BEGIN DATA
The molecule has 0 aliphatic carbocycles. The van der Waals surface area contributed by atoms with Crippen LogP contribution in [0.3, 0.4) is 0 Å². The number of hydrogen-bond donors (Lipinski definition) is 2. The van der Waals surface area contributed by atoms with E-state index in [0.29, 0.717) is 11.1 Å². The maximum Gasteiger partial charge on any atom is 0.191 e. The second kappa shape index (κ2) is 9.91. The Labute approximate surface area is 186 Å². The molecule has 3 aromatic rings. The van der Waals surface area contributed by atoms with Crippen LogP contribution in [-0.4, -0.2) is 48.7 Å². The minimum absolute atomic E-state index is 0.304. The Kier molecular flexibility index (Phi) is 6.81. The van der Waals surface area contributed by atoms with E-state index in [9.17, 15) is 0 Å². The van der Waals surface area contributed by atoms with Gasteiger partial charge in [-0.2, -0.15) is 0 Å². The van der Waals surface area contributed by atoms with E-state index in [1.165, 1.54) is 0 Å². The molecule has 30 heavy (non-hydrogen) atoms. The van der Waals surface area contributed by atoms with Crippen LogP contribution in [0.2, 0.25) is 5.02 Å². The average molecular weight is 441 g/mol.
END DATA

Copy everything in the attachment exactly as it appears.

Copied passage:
The molecule has 0 aliphatic carbocycles. The van der Waals surface area contributed by atoms with Crippen LogP contribution in [0.3, 0.4) is 0 Å². The number of hydrogen-bond donors (Lipinski definition) is 2. The van der Waals surface area contributed by atoms with E-state index in [0.29, 0.717) is 11.1 Å². The maximum Gasteiger partial charge on any atom is 0.191 e. The second kappa shape index (κ2) is 9.91. The Labute approximate surface area is 186 Å². The molecule has 3 aromatic rings. The van der Waals surface area contributed by atoms with Crippen LogP contribution in [-0.4, -0.2) is 48.7 Å². The minimum absolute atomic E-state index is 0.304. The Kier molecular flexibility index (Phi) is 6.81. The van der Waals surface area contributed by atoms with E-state index in [9.17, 15) is 0 Å². The van der Waals surface area contributed by atoms with Gasteiger partial charge in [-0.2, -0.15) is 0 Å². The van der Waals surface area contributed by atoms with E-state index in [1.165, 1.54) is 0 Å². The molecule has 30 heavy (non-hydrogen) atoms. The van der Waals surface area contributed by atoms with Crippen LogP contribution in [0.2, 0.25) is 5.02 Å². The average molecular weight is 441 g/mol.